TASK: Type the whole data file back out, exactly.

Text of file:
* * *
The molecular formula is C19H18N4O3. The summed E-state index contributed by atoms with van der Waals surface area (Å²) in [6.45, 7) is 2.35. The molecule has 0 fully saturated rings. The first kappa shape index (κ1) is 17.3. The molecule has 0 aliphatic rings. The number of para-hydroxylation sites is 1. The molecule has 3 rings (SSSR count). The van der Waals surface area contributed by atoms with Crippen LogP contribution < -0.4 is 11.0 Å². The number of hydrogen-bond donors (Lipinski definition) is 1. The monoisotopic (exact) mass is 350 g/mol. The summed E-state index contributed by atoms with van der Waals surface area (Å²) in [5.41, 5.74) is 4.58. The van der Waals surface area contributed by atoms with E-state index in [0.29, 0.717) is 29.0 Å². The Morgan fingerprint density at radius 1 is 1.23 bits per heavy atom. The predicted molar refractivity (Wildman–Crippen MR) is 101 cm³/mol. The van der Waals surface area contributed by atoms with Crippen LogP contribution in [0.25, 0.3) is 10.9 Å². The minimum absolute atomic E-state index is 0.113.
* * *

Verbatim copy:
The molecular formula is C19H18N4O3. The summed E-state index contributed by atoms with van der Waals surface area (Å²) in [6.45, 7) is 2.35. The molecule has 0 fully saturated rings. The first kappa shape index (κ1) is 17.3. The molecule has 0 aliphatic rings. The number of para-hydroxylation sites is 1. The molecule has 3 rings (SSSR count). The van der Waals surface area contributed by atoms with Crippen LogP contribution < -0.4 is 11.0 Å². The number of hydrogen-bond donors (Lipinski definition) is 1. The monoisotopic (exact) mass is 350 g/mol. The summed E-state index contributed by atoms with van der Waals surface area (Å²) in [5.41, 5.74) is 4.58. The van der Waals surface area contributed by atoms with E-state index in [0.29, 0.717) is 29.0 Å². The Morgan fingerprint density at radius 1 is 1.23 bits per heavy atom. The predicted molar refractivity (Wildman–Crippen MR) is 101 cm³/mol. The van der Waals surface area contributed by atoms with Crippen LogP contribution in [0.25, 0.3) is 10.9 Å². The minimum absolute atomic E-state index is 0.113.